Going through an old archive, I rediscovered this terrific article on Burton Silverman, best known (to his chagrin) as the painter of the cover art to Jethro Tull’s Aqualung. Here’s an age-old story — an artist does an inexpensive, flat-fee work-for-hire. And then the product takes off and earns millions for everyone except that artist. From the article:
The tale of how Chrysalis Records had done him wrong was turned into somewhat of a running family gag. Given the haggard figure he created, we mused that he might eventually embody his own artistic creation — a destitute, howling figure draped in rags and huddled in a darkened street corner. Buried within this bit of gallows humor lies a nagging truth: There’s a palpable sense of unease and frustration at seeing something he created become immensely popular — define his career, even — only to see his ownership of the work taken away, thanks in no small part to the persistent myths and outright falsehoods that have been told about the artistic inspiration for the cover.
The ‘persistent myths and outright falsehoods’ refers to how Ian Anderson, leader of Jethro Tull, keeps telling everyone that the figure on the cover is a representation of him. Silverman insists it’s not, and one wonders if he’d care so much if Anderson wasn’t such a knucklehead about this.1I believe Silverman here — the article is convincing — but, tbh, it does look a little like Anderson.
Silverman is a successful enough artist — recipient of countless awards and permanent collection inclusions — that his Wikipedia entry barely mentions his association with Jethro Tull. So, it’s not like Silverman owes his success to the band. But it grates on him. Silverman’s handshake agreement with Chrysalis didn’t anticipate all the t-shirts, the merchandise, the dorm room posters, and Anderson claiming ownership because he believes he’s the scary cover dude. (Anderson has also annoyed Silverman by publicly referring to the cover as “messy” and “not very attractive or well executed.”)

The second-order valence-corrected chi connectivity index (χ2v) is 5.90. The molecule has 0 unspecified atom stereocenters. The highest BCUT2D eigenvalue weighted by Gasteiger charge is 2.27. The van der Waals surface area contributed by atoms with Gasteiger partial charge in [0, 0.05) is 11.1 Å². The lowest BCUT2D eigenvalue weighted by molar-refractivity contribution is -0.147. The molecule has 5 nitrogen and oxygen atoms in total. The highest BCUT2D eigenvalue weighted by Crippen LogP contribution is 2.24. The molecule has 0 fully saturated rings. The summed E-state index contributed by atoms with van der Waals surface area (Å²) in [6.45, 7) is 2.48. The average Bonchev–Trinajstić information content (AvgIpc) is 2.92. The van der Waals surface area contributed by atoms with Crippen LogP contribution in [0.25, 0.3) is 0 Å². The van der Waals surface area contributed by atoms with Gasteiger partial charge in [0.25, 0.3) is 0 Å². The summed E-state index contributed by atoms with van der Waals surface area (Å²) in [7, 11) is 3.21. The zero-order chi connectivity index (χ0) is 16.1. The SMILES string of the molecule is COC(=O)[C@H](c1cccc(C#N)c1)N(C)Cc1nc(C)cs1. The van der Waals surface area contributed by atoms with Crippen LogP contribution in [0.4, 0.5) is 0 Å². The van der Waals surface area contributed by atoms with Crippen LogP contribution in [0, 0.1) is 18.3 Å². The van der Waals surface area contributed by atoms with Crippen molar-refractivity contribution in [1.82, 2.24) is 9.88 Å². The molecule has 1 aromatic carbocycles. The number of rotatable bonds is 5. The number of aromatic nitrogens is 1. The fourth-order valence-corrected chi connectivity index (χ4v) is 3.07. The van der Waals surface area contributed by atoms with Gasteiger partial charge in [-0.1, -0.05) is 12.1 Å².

There’s no contract, an error on Silverman’s part, so maybe he doesn’t have a right to complain. Legally this is a grey area, detailed by a copyright attorney in the article.
I recall other work-for-hire arrangements where there was a cut-and-dry contract, the project takes off, and the artist feels cheated. In particular, there’s one producer who did a remix of a known ’80s song.2It’s not essential to this story to name names. The remix took off, becoming a top-charting hit in the UK. The producer signed a ‘flat-fee’ agreement — no one forced him — but he felt the label should pay him royalties.
The remixer started publicly complaining that he wasn’t paid enough and should be entitled to a cut of the song royalty. “My remix is why this is popular,” he reasoned. He brought this up in every interview and article that featured him, perhaps oblivious that this remix of someone else’s popular song was the only reason for the interview.
In other words, rather than adopting a ‘body of work’ mindset and building on the success of this project, the producer was publicly renegotiating an arrangement that wasn’t negotiable.
A couple of labels commissioned the producer for other high profile remixes over the next several months, but nothing else was a hit. He disappeared from the charts and public interest shortly afterward. I am sure many in the industry passed on working with this producer because of his attitude and public airing of ‘sour grapes.’
Seth Godin writes about situations like this in a 2018 blog post titled Considering the Buyout. He brings up the “I Love NY” logo, which Milton Glaser designed for $2000, and the Nike swoosh, designed by Carolyn Davidson for an astonishing $35. Godin refers to these projects, and the remix and album cover above, as illustration, not art. They might be artistic — especially in Silverman’s case — but, Godin says, “Illustration has a client … taking on all the risk. The artist is free to wander, and free to own the consequences.” He continues:
As Milton Glaser has shown, being associated with dramatic success as an illustrator opens the door to even more success. It can fuel your art and create opportunities for higher leverage in your illustration work as well. Illustration can pay some bills at the same time it chips away at your obscurity problem.
Derek Sivers talks about how if your answer isn’t an enthusiastic “hell, yes!” then it should be a definite “no.” But, he adds a caveat: when you’re starting out and building leverage, then often a “yes” will do. “Hell, yes!” is for artists with leverage, and it might take a few frustrating work-for-hire ‘yeses’ to finally exercise that privilege.